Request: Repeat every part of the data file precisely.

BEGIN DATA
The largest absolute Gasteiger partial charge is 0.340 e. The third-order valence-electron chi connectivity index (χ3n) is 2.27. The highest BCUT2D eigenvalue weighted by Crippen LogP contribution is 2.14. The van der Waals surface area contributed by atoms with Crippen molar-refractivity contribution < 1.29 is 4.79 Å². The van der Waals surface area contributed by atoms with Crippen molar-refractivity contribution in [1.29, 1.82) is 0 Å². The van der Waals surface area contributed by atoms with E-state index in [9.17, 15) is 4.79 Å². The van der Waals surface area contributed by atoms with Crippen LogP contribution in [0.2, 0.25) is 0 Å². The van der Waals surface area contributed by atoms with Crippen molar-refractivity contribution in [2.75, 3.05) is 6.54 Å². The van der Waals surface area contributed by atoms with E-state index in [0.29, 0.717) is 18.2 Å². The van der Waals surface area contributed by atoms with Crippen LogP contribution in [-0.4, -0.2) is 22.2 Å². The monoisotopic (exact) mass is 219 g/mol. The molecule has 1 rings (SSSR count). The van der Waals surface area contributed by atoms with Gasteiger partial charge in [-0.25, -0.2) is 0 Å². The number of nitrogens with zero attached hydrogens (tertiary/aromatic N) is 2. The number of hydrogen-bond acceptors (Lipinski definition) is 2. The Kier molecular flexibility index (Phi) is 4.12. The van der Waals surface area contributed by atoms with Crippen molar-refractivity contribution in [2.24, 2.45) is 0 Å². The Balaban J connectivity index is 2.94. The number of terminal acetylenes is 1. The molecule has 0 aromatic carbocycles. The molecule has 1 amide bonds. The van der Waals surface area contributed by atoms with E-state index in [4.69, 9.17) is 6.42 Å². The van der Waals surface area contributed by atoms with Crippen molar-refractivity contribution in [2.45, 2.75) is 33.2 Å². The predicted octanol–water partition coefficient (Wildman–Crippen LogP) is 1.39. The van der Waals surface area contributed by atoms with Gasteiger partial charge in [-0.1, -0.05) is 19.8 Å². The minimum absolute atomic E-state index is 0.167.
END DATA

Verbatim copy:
The largest absolute Gasteiger partial charge is 0.340 e. The third-order valence-electron chi connectivity index (χ3n) is 2.27. The highest BCUT2D eigenvalue weighted by Crippen LogP contribution is 2.14. The van der Waals surface area contributed by atoms with Crippen molar-refractivity contribution < 1.29 is 4.79 Å². The van der Waals surface area contributed by atoms with Crippen molar-refractivity contribution in [1.29, 1.82) is 0 Å². The van der Waals surface area contributed by atoms with E-state index in [9.17, 15) is 4.79 Å². The van der Waals surface area contributed by atoms with Crippen LogP contribution in [0.2, 0.25) is 0 Å². The van der Waals surface area contributed by atoms with Crippen molar-refractivity contribution in [2.75, 3.05) is 6.54 Å². The van der Waals surface area contributed by atoms with E-state index in [0.29, 0.717) is 18.2 Å². The van der Waals surface area contributed by atoms with Crippen LogP contribution in [-0.4, -0.2) is 22.2 Å². The monoisotopic (exact) mass is 219 g/mol. The molecule has 1 rings (SSSR count). The van der Waals surface area contributed by atoms with Gasteiger partial charge in [-0.25, -0.2) is 0 Å². The number of nitrogens with zero attached hydrogens (tertiary/aromatic N) is 2. The number of hydrogen-bond acceptors (Lipinski definition) is 2. The Kier molecular flexibility index (Phi) is 4.12. The van der Waals surface area contributed by atoms with Crippen molar-refractivity contribution in [2.24, 2.45) is 0 Å². The Balaban J connectivity index is 2.94. The number of terminal acetylenes is 1. The molecule has 0 aromatic carbocycles. The molecule has 1 amide bonds. The van der Waals surface area contributed by atoms with E-state index in [4.69, 9.17) is 6.42 Å². The van der Waals surface area contributed by atoms with Crippen molar-refractivity contribution in [2.45, 2.75) is 33.2 Å². The predicted octanol–water partition coefficient (Wildman–Crippen LogP) is 1.39. The van der Waals surface area contributed by atoms with Gasteiger partial charge in [-0.1, -0.05) is 19.8 Å². The minimum absolute atomic E-state index is 0.167.